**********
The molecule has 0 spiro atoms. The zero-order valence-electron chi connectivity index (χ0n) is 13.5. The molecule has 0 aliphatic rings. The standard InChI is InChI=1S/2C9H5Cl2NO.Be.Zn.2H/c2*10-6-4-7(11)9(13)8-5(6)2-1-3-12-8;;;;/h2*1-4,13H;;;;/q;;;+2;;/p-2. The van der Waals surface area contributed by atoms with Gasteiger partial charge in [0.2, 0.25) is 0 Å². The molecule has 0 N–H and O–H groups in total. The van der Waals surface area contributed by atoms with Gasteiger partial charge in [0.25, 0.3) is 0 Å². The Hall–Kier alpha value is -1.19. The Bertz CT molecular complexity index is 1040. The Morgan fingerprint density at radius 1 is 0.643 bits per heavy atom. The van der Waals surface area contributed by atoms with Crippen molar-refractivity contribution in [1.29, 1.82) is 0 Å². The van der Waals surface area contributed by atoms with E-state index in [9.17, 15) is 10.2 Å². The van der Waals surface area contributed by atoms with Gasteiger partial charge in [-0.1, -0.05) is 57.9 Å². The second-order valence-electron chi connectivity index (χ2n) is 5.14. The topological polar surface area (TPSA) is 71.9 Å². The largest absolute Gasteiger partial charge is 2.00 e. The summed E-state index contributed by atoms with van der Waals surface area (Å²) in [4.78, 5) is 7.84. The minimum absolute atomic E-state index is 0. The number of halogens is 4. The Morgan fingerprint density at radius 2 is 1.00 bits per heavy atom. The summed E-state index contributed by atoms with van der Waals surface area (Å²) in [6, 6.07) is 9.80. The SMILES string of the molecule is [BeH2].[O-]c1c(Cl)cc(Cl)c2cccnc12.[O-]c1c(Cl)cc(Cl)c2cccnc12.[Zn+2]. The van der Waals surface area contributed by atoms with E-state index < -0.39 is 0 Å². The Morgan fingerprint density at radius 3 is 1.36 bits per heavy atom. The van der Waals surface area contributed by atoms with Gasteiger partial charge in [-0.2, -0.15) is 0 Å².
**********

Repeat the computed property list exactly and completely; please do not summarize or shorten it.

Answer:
The molecule has 0 spiro atoms. The zero-order valence-electron chi connectivity index (χ0n) is 13.5. The molecule has 0 aliphatic rings. The standard InChI is InChI=1S/2C9H5Cl2NO.Be.Zn.2H/c2*10-6-4-7(11)9(13)8-5(6)2-1-3-12-8;;;;/h2*1-4,13H;;;;/q;;;+2;;/p-2. The van der Waals surface area contributed by atoms with Gasteiger partial charge in [0.2, 0.25) is 0 Å². The molecule has 0 N–H and O–H groups in total. The van der Waals surface area contributed by atoms with Gasteiger partial charge in [0.25, 0.3) is 0 Å². The Hall–Kier alpha value is -1.19. The Bertz CT molecular complexity index is 1040. The Morgan fingerprint density at radius 1 is 0.643 bits per heavy atom. The van der Waals surface area contributed by atoms with Crippen molar-refractivity contribution in [1.29, 1.82) is 0 Å². The van der Waals surface area contributed by atoms with E-state index in [9.17, 15) is 10.2 Å². The van der Waals surface area contributed by atoms with Gasteiger partial charge in [-0.1, -0.05) is 57.9 Å². The second-order valence-electron chi connectivity index (χ2n) is 5.14. The topological polar surface area (TPSA) is 71.9 Å². The largest absolute Gasteiger partial charge is 2.00 e. The summed E-state index contributed by atoms with van der Waals surface area (Å²) in [4.78, 5) is 7.84. The minimum absolute atomic E-state index is 0. The number of halogens is 4. The Morgan fingerprint density at radius 2 is 1.00 bits per heavy atom. The summed E-state index contributed by atoms with van der Waals surface area (Å²) in [6, 6.07) is 9.80. The SMILES string of the molecule is [BeH2].[O-]c1c(Cl)cc(Cl)c2cccnc12.[O-]c1c(Cl)cc(Cl)c2cccnc12.[Zn+2]. The van der Waals surface area contributed by atoms with E-state index < -0.39 is 0 Å². The Morgan fingerprint density at radius 3 is 1.36 bits per heavy atom. The van der Waals surface area contributed by atoms with Gasteiger partial charge in [-0.2, -0.15) is 0 Å².